Letters and Sounds is a six-phase teaching programme. Phase one fosters pupils’ speaking and listening skills as valuable in their own right and as preparatory to learning phonic knowledge and skills. We start teaching high quality phonic work (phases 2-6) at the point we judge pupils are ready to begin the programme, and we use a range of multi-sensory activities where pupils can recognise letters by touch, sight and sounding out simultaneously. To help pupils progress from decoding words to reading fluently and for pleasure, we use fully decodable reading books aligned to Letters and Sounds (Collins Big Cat Phonics for Letters and Sounds).
For full details on the Letters and Sounds phonics programme, click here
For learning games and other resources visit www.letters-and-sounds.com
Reading for Meaning
Our teaching of reading is built on the achievements and strengths of our pupils, and we have high expectations for every child. We use the PM reading scheme which is developed to build reading skills through gradual progression. The scheme provides pupils with lots of small, achievable steps as they begin to read so they enjoy the process. Each new level within the reading scheme introduces new things and practises the skills and knowledge learned in the previous levels.
Although we use the reading scheme, we strongly believe that pupils should be enjoying other books alongside this, at school and at home. Reading high-quality books is the best way to encourage a love of reading.
At Manor School, pupils have access to a variety of mark-making/writing tools and have the opportunity to develop skills in mark-making and writing at all levels. We believe that learning to make marks and write should be fun, so that pupils so that pupils are more motivated to participate and engage in (pre-)writing tasks. We work in a stimulating writing environment with displayed and celebrated examples of pupils’ own writing and opportunities to use writing in play activities.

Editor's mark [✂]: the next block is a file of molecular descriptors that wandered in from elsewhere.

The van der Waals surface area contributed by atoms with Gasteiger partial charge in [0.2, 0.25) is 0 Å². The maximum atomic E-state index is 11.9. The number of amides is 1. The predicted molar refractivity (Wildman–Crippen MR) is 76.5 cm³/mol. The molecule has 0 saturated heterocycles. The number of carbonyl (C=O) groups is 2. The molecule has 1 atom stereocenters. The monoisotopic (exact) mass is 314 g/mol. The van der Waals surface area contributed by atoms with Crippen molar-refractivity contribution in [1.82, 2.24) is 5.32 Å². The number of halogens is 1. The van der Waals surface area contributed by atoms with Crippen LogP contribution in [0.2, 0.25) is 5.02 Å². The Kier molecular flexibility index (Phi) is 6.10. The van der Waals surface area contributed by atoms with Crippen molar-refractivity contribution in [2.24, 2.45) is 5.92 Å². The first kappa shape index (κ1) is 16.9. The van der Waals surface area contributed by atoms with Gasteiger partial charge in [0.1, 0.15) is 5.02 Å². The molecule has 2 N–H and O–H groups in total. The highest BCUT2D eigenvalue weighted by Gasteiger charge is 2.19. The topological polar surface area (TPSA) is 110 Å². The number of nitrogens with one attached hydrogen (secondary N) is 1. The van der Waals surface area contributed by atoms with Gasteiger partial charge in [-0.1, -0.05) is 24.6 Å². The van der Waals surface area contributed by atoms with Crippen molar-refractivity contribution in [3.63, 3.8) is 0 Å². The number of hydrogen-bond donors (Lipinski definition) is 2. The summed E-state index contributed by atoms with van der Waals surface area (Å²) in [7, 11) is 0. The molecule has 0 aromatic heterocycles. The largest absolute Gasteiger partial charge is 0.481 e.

At Manor School, pupils take part in a variety of activities designed to improve their gross and fine motor skills (e.g. core strength; postural stability; strength and stability of shoulders, arms, hands, and fingers; effective use of both hands; finger individualisation) to support them in learning to write. Pupils often start with mark-making; they are offered opportunities for independent mark-marking throughout the day, using a range of tools (e.g. marker, paintbrush, chalk, crayon, etc.) and in various media (e.g. tactile trays). This can support the development of both their interest in and motivation for writing, and also the skills required to do so.
Pre-writing strokes required for letter formation are introduced using the ABCBoom! multi-sensory approach to handwriting, through a variety of engaging activities. Pupils learn about the various strokes that make up letters in developmentally appropriate ways. They experience the direction of the strokes in lots of multi-sensory ways (e.g. pictograms, associated sounds, experiencing the direction of the strokes with their whole body, etc.). This is the foundation from which they can begin to learn to write, and places emphasis on practising pre-writing strokes with large arm movements and in different media, before moving to pen and paper tasks. As a pupil’s confidence and skills develop, we aim for them to produce neat, legible writing, and we offer many varied opportunities for pupils to write throughout the day.
We have an agreed letter formation method to support consistency in the development of writing across the school. The development of fine motor and writing skills is supported by our Occupational Therapy Team. We acknowledge that it is also important for pupils to develop skills in typing when appropriate in terms of their profile of skills.